May 1, 2012 in Features

Pain reliever

‘Gentle yoga’ provides seniors with soothing, low-impact exercise
By The Spokesman-Review
 
Jesse Tinsley photoBuy this photo

Bill Nichols gets some direction from yoga teacher Jan Long, left, before class Wednesday at The Mat, a studio in Liberty Lake.
(Full-size photo)(All photos)

After decades of “hard livin’ ” – football and baseball as a young man, 23 years as a Marine pilot, serving in the Vietnam War – Bill Nichols suffers from chronic back pain.

But if it weren’t for yoga, the Liberty Lake resident said, he’d be a lot worse off. Nichols, 65, credits his regular “restorative” yoga classes with keeping him on his feet even after a couple of back surgeries and a daily regimen of pain medication.

He’s not alone as a person coming to yoga later in life. Because it can be practiced gently, and its exercises, or “poses,” altered according to students’ limitations, yoga can be an effective form of exercise for people into their 90s – even, as in Nichols’ case, helping to relieve their ills.

In the Inland Northwest, teachers are taking note of older students’ interest – and maybe tapping new populations to teach as more instructors become certified – offering “gentle yoga” classes and scheduling classes at senior centers and retirement communities.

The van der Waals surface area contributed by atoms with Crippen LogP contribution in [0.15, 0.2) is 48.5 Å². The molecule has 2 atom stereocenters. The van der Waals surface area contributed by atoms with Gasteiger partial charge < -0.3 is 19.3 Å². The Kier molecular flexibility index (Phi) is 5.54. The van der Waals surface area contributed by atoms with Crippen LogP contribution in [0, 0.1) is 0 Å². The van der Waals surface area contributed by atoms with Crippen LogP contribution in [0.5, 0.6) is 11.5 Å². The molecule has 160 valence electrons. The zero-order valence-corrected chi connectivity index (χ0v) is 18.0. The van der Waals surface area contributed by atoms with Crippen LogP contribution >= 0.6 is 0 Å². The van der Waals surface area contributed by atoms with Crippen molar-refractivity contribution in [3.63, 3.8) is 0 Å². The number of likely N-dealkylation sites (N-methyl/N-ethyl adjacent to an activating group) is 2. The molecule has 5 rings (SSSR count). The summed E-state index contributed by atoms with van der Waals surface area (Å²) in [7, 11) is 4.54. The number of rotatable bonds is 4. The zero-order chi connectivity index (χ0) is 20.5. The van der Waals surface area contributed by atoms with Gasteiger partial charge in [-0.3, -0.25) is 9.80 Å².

“If I wasn’t doing the yoga, there’s no doubt in my mind I’d be in a wheelchair right now, because of my back,” Nichols said.

Nichols practices at a studio in Liberty Lake. Other Inland Northwest yoga studios offer classes for Lou Gehrig’s disease or cancer patients and their caretakers, for veterans, for wheelchair users. The residents at Rockwood Retirement Community can attend regular yoga classes. Participants in the SilverSneakers program – fitness classes covered by many insurers for people 62 and older – can enroll in yoga classes along with cardio and pool-exercise classes.

Reduced flexibility, muscle mass and lung capacity, along with balance problems, tend to accompany aging, said Shaina Hicks, an exercise physiologist at St. Luke’s Rehabilitation Institute in Spokane who’s also a yoga teacher.

“Yoga tends to address these in a well-rounded way,” said Hicks, who said she works some yoga, particularly breathing and stretching techniques, into her rehab work with cardiac patients.

Yoga’s adaptive quality makes it good for people with physical limitations, including seniors, said Alison Rubin, director of Spokane’s Harmony Yoga studio.

“It can be practiced in a very low-impact way,” said Rubin, who has been teaching in Spokane since the mid-1980s. “It’s doable for an older person. There are many, many, many poses, and they can be modified in many different ways.”

Topic of study

Researchers are taking note of yoga’s positive effects for students 65 and older.

A 2006 study by researchers at Oregon Health and Science University in Portland found that people ages 65 to 85 showed improved balance and flexibility after six months in yoga compared with people who’d taken a walking-exercise class or been assigned to a control group.

The yoga students also showed improved “quality of life” measures, including a better sense of well-being, more energy and less fatigue.

Another study, by Veterans Administration researchers, put retirement community members age 65 and older in a 12-week yoga class. After the class, that 2010 study found, the retirees were less fearful of falling, more flexible in their lower bodies, and better at maintaining balance.

For Liberty Lake yoga instructor Jan Long, helping older students improve their balance – warding off falls – is a key goal.